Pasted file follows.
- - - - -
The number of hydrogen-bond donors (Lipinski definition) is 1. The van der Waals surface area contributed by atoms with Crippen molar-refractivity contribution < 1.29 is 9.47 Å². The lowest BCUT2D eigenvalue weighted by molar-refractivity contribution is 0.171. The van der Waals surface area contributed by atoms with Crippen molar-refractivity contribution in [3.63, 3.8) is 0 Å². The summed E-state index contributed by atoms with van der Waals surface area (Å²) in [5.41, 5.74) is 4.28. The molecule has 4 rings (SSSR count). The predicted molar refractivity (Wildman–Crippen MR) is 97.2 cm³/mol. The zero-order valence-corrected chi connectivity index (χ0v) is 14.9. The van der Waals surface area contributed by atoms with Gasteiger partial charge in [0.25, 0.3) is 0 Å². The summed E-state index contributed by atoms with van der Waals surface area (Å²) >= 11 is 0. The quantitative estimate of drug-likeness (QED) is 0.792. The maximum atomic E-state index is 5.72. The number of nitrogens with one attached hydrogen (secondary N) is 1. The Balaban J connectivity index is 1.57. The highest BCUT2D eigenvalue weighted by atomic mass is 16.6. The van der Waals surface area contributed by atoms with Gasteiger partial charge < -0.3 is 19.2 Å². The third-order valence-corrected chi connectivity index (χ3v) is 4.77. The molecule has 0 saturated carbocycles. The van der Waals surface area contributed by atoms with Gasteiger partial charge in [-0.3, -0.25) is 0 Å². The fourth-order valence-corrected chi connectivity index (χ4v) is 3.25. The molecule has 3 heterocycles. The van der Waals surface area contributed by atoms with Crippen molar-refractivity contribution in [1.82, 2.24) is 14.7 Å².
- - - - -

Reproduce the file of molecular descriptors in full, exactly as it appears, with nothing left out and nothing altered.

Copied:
The number of hydrogen-bond donors (Lipinski definition) is 1. The van der Waals surface area contributed by atoms with Crippen molar-refractivity contribution < 1.29 is 9.47 Å². The lowest BCUT2D eigenvalue weighted by molar-refractivity contribution is 0.171. The van der Waals surface area contributed by atoms with Crippen molar-refractivity contribution in [3.63, 3.8) is 0 Å². The summed E-state index contributed by atoms with van der Waals surface area (Å²) in [5.41, 5.74) is 4.28. The molecule has 4 rings (SSSR count). The predicted molar refractivity (Wildman–Crippen MR) is 97.2 cm³/mol. The zero-order valence-corrected chi connectivity index (χ0v) is 14.9. The van der Waals surface area contributed by atoms with Gasteiger partial charge in [0.25, 0.3) is 0 Å². The summed E-state index contributed by atoms with van der Waals surface area (Å²) >= 11 is 0. The quantitative estimate of drug-likeness (QED) is 0.792. The maximum atomic E-state index is 5.72. The number of nitrogens with one attached hydrogen (secondary N) is 1. The Balaban J connectivity index is 1.57. The highest BCUT2D eigenvalue weighted by atomic mass is 16.6. The van der Waals surface area contributed by atoms with Gasteiger partial charge < -0.3 is 19.2 Å². The third-order valence-corrected chi connectivity index (χ3v) is 4.77. The molecule has 0 saturated carbocycles. The van der Waals surface area contributed by atoms with Gasteiger partial charge in [-0.3, -0.25) is 0 Å². The fourth-order valence-corrected chi connectivity index (χ4v) is 3.25. The molecule has 3 heterocycles. The van der Waals surface area contributed by atoms with Crippen molar-refractivity contribution in [1.82, 2.24) is 14.7 Å².